The cortexpy package consists of a python API and a command-line tool for working with Cortex graphs. Below, we start by looking at how to use the python API to perform an example workflow.

Using the python API to filter Cortex graphs

Building Cortex files

Let’s start by by creating two Cortex files to work with. At present, cortexpy does not provide a way to easily create a Cortex file, so we will instead use Mccortex. Mccortex can be compiled from source or installed using bioconda.

Let’s start by creating two FASTA files from which to create two Cortex files:

echo -e '>1\nAAAAA' > file1.fasta
echo -e '>1\nCCCCC' > file2.fasta

We now have two FASTA files each containing a single sequence. We can now build a Cortex graph from each file. We choose to use a kmer-size of 5:

mccortex 5 build --sort -k 5 --sample file1 -1 file1.fasta file1.ctx
mccortex 5 build --sort -k 5 --sample file2 -1 file2.fasta file2.ctx

We now have two cortex files: file1.ctx and file2.ctx. As the Cortex format represents colored De Bruijn graphs, we could have stored the information from the two FASTA files in a single graph as two separate colors. However, we are creating two files in order to demonstrate the cortexpy API later on.

We can check what kmers are stored in each graph using the cortexpy command-line tool:

> cortexpy view graph file1.ctx
AAAAA 1 ........

> cortexpy view graph file2.ctx
CCCCC 1 ........

This output tells us that each graph consists of a single kmer with coverage 1.

Inspecting Cortex graphs in Python

Cortexpy offers many ways to inspect Cortex files. Much of that functionality is available through the RandomAccess class. Let us start by loading a Cortex file inside python:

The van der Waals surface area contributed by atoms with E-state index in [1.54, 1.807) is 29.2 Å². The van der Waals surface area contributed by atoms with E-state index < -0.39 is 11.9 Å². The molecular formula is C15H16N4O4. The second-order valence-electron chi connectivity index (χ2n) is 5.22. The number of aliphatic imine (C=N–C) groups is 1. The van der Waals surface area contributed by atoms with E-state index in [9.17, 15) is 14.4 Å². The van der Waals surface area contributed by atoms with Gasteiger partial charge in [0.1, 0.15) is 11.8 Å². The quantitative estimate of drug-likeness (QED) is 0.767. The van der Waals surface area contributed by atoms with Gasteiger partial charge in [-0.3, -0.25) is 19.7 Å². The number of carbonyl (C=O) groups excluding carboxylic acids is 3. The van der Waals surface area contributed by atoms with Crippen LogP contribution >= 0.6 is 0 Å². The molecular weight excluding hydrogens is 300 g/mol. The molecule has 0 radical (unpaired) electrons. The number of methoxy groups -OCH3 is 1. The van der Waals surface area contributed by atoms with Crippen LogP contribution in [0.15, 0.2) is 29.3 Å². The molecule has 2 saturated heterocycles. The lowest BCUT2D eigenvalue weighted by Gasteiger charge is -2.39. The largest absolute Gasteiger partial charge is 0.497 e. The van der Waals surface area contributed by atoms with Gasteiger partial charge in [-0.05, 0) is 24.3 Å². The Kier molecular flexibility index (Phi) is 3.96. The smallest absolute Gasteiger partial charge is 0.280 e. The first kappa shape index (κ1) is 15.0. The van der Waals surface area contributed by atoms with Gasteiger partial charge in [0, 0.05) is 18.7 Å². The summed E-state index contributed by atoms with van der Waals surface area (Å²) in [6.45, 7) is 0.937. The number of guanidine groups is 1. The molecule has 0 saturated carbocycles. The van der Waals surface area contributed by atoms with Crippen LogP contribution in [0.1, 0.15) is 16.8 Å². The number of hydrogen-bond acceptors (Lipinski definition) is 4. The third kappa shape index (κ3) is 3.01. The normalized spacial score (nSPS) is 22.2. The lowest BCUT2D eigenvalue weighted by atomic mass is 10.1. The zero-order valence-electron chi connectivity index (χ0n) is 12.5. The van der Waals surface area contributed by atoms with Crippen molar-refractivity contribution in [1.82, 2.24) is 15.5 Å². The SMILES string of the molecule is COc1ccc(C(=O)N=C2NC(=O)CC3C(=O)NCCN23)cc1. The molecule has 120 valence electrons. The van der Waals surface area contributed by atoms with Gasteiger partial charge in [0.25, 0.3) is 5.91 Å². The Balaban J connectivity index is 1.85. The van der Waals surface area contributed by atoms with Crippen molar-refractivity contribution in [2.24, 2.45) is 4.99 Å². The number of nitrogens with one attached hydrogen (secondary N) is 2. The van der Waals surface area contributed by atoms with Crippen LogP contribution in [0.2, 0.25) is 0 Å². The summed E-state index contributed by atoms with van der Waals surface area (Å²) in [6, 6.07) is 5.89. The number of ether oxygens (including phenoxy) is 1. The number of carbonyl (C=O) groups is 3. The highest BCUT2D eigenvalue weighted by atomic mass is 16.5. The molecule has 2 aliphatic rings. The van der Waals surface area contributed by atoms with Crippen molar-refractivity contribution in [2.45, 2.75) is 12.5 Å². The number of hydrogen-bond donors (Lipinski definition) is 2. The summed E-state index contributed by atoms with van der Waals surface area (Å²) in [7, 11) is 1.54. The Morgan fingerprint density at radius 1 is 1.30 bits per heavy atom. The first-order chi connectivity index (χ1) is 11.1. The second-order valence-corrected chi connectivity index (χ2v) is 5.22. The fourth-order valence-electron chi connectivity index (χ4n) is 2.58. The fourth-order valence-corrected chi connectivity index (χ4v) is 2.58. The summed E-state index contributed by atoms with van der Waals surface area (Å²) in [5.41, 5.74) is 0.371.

>>> from cortexpy.graph.parser.random_access import RandomAccess
>>> # make sure to open the cortex graph in binary mode
>>> ra = RandomAccess(open('file1.ctx', 'rb'))

We can now interrogate the ra object. Let’s see what the header size of the Cortex file is:

>>> ra.header.kmer_size

Let’s check if the kmer AAAAA exists in the graph and retrieve it:

>>> 'AAAAA' in ra
>>> ra['AAAAA']
Kmer(_kmer_data=KmerData(_data=b'\x00\x00\x00\x00\x00\x00\x00\x00\x01\x00\x00\x00\x00', kmer_size=5, num_colors=1, _kmer='AAAAA', _coverage=None, _edges=None), num_colors=1, kmer_size=5, _revcomp=None)

We can see that the returned kmer object contains information on the kmer size (5) and the number of colors stored in the kmer (1).

Now let’s put it all together and search both graphs that we created while Building Cortex files for our kmer of interest, AAAAA:

 from cortexpy.graph.parser.random_access import RandomAccess

 for graph in ['file1.ctx', 'file2.ctx']:
     # make sure to open the cortex graph in binary mode
     with open(graph, 'rb') as fh:
         ra = RandomAccess(fh)

         # let's see if our favorite kmer is in the graph
         if 'AAAAA' in ra:
             print(f'AAAAA exists in {graph}!')

This is what we see if we run this code from the command line:

> python3 search.py
AAAAA exists in file1.ctx!